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HDD "Standard" vs "Raid Edition" and MTBF

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November 4, 2008 3:00:07 PM

Hi, I just am a bit confused as to the benefits of the RE version of drives.

You see I am interested in buying a pair of Seagate 1.5GB drives for Raid 1 to protect my data as I am worried my drives might die (I have close to 700GB of data). Not running as a server and not 24/7, just as storage.

Are RE drives realistically needed? I'm not interested in read or write performance or things like that. Just data safety. My problem is there are no 1.5TB RE drives at the moment so if I wanted 1.5TB RE drives I can't buy anyway.

Also regarding MTBF. What does it actually tell me? The Seagate 1.5TB drive has a 750,000 hour MTBF rating. Isn't that 31,250 days or 89 years? Does that mean these Seagate drives will virtually live as long as me?

Sorry for posting again, but i posted in NAS/RAID section and no one replied after a 6 days.

Also I've only ever owned 3 drives in my life: 80GB IDE, 160GB SATA and 750GB SATA drive.

So I'm sorry if you feel my questions are noobish.
November 4, 2008 3:12:23 PM

No, The Drives will not last that long or nearly that long.

Imaging if you have 750 computers that were left running.
After 1000hrs you would expect one HDD to fail with a 750,000 MTBF.
This would be one HDD every 42 days.

RAID 1 is not a very good method to Protect Data.
There are lots of things that can go wrong.

Run the two drives independently.
Schedule a job to backup the Data from Drive 1 to Drive 2.
This way you have a backup.

If you still want RAID-1, you will still want another HDD to which you can do backups.
November 4, 2008 3:23:47 PM

ditto what zenmaster says.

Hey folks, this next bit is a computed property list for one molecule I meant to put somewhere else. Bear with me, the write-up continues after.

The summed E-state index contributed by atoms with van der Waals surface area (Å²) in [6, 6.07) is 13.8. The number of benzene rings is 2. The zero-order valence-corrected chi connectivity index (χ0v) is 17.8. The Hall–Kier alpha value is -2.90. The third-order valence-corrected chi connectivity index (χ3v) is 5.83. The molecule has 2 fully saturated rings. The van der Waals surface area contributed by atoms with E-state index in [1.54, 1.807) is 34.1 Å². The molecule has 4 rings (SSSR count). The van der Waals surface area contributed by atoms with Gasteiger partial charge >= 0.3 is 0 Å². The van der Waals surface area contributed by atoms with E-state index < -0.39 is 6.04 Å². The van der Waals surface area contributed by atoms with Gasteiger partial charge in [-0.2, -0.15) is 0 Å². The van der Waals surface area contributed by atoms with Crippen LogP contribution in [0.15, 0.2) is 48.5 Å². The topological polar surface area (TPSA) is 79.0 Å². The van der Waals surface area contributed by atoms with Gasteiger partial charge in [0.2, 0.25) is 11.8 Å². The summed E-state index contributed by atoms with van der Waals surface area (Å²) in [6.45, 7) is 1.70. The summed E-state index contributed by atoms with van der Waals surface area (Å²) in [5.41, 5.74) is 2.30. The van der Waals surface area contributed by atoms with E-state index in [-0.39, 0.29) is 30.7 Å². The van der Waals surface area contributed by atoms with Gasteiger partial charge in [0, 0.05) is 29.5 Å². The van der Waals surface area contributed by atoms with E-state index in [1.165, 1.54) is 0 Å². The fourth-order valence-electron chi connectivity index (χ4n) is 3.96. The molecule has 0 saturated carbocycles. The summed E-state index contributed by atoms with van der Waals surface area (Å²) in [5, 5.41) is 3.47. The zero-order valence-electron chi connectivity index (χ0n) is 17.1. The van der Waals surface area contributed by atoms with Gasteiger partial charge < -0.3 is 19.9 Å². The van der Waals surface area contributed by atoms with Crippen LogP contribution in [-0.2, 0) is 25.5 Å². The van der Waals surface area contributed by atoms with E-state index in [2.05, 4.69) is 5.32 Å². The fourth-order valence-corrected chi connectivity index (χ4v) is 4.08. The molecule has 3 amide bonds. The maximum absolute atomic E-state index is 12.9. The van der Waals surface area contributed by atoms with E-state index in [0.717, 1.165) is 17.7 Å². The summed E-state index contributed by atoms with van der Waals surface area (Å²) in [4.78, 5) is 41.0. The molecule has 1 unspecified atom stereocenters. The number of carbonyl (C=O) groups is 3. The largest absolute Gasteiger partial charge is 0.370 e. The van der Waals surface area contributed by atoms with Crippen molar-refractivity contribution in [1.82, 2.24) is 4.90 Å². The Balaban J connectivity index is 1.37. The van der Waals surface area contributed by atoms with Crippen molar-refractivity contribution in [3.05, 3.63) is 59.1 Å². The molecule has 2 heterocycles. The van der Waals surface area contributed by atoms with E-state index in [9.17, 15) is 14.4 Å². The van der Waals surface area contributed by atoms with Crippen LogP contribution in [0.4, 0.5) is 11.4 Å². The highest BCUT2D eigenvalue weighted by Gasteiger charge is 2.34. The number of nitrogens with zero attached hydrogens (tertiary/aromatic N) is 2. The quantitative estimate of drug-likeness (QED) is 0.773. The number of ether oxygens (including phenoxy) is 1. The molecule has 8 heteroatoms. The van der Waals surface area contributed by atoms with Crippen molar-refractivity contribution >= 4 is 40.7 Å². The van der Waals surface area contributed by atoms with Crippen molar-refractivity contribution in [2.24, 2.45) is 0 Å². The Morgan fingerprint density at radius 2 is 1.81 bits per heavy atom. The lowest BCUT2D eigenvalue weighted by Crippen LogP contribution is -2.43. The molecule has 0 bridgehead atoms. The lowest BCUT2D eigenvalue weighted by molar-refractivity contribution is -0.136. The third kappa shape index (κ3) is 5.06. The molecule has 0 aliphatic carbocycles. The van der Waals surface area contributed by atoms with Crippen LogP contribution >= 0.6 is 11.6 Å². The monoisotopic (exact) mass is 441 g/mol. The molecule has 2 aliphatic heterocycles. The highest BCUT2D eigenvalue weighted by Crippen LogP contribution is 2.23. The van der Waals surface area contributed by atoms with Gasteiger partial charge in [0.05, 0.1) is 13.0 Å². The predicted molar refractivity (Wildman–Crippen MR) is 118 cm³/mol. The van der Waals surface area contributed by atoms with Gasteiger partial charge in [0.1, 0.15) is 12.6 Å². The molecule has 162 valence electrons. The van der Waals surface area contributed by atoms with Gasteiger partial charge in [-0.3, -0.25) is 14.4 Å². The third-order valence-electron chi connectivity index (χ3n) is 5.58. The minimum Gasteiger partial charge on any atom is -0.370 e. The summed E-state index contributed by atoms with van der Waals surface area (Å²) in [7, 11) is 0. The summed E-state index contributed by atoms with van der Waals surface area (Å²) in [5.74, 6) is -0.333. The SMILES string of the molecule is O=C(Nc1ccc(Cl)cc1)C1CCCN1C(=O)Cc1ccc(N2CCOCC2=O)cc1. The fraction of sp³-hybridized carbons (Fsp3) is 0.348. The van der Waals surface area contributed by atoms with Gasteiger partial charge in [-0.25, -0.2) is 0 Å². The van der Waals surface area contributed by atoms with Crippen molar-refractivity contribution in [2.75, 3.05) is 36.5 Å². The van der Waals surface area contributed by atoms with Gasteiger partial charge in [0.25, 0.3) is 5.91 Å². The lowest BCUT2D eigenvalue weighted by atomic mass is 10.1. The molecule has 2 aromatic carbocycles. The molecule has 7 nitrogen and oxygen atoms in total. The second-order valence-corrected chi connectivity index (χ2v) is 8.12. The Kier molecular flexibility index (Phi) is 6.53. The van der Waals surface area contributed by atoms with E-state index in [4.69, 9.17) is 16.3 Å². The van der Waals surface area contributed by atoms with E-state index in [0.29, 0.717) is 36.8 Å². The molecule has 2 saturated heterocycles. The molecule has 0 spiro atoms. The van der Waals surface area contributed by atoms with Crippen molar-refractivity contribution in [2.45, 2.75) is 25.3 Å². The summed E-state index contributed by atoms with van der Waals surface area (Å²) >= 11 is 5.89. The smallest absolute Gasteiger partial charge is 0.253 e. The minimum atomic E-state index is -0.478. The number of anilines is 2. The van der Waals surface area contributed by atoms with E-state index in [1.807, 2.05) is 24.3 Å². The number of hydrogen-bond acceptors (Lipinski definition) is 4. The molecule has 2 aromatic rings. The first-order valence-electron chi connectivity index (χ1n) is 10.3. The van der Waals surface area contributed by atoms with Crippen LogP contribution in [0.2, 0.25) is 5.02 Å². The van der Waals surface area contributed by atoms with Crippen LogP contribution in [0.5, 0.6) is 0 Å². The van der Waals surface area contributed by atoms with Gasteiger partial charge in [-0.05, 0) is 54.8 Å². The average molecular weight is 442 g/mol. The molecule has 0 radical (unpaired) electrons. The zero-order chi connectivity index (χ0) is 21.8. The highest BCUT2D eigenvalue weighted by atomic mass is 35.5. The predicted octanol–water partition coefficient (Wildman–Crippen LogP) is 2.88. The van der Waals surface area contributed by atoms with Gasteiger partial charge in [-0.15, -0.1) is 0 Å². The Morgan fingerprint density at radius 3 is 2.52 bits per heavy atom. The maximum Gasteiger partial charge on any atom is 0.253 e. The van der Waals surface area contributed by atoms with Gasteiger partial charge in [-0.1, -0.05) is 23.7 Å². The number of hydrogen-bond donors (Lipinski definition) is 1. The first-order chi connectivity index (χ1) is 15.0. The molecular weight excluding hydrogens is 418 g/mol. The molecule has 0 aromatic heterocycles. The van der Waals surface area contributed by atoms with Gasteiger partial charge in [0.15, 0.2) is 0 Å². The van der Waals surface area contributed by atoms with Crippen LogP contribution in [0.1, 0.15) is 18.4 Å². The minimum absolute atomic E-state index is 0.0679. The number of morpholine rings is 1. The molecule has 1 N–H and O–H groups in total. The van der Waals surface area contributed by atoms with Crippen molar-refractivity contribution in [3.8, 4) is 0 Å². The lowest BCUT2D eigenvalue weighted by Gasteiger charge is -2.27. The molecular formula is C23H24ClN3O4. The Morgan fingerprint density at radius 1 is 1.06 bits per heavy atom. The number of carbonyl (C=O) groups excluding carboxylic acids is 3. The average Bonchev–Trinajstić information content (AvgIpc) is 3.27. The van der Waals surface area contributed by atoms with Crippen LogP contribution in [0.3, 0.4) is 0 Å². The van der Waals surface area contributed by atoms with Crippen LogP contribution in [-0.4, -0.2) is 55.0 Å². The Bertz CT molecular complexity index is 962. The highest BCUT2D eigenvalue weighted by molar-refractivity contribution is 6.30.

the problem with raid 1 arrays is that if you suffer a software problem that causes data loss or corruption, it is gonna happen to both drives.

the raid 1 will somewhat protect you in the event of a sudden drive failure, but wont do a damn thing if some software issue goes rampant on your data.

example of a 'slightly better' backup option:

run a backup nightly, to 2 different locations on a network (2 different pc's). that way you have your data stored in 3 locations, and the odds of 3 locations failing at once are pretty astronomical. that is of course providing the building the 3 pc's are in doesnt burn down or something.
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November 4, 2008 3:51:57 PM

I like raid 6
November 4, 2008 4:12:11 PM

And one more point about RAID-1 issues not mentioned.
Let's say your RAID-1 Drive is going fine and dandy.

Then in 2 years your Mobo Fries but your HDDs are fine.

Your data is now gone, unless you buy an older mobo that uses the same raid controller.

I actually do what Michigan TeddyBear Does.
I have a number of PCs and I back them all up to a central server.
I then backup my central server to another drive.

This way my data is in the origian spot, primary backup location, and my backup's backup :>
November 4, 2008 4:26:15 PM

Thanks for those replies. I appreciate it.

Well I don't have the money for 3 PC's, just one PC.

What about I still buy 2 x 1.5TB and just manually copy the files or use a backup program. Both installed in the same PC. Will that be safer than relying on RAID?

Also can you please suggest a backup program? Or what other way do you suggest I do it? Just copy paste?

Thanks
November 4, 2008 4:29:37 PM

zenmaster said:

RAID 1 is not a very good method to Protect Data.
There are lots of things that can go wrong.

Run the two drives independently.
Schedule a job to backup the Data from Drive 1 to Drive 2.
This way you have a backup.


Ok, what do you exactly mean by scheduling? Do you mean using backup software? Kindly explain thanks.

Also any thoughts about the Raid Edition drives? Does it matter? Should I just buy the standard drives?
November 4, 2008 4:44:56 PM

ok, I will give an overview of what Zen is talking about with the backup/scheduling.

using 2 drives in your pc is an acceptable (better than raid 1) option. No, dont get raid edition hdd's, use the standard stuff for your application.

now, get some backup software (various kinds around, I use cobian (free version), and the software runs all the time, just dormant until the time I setup (in cobian) comes around. then it copies the data I want saved to the 2 different (in my case) locations on our network.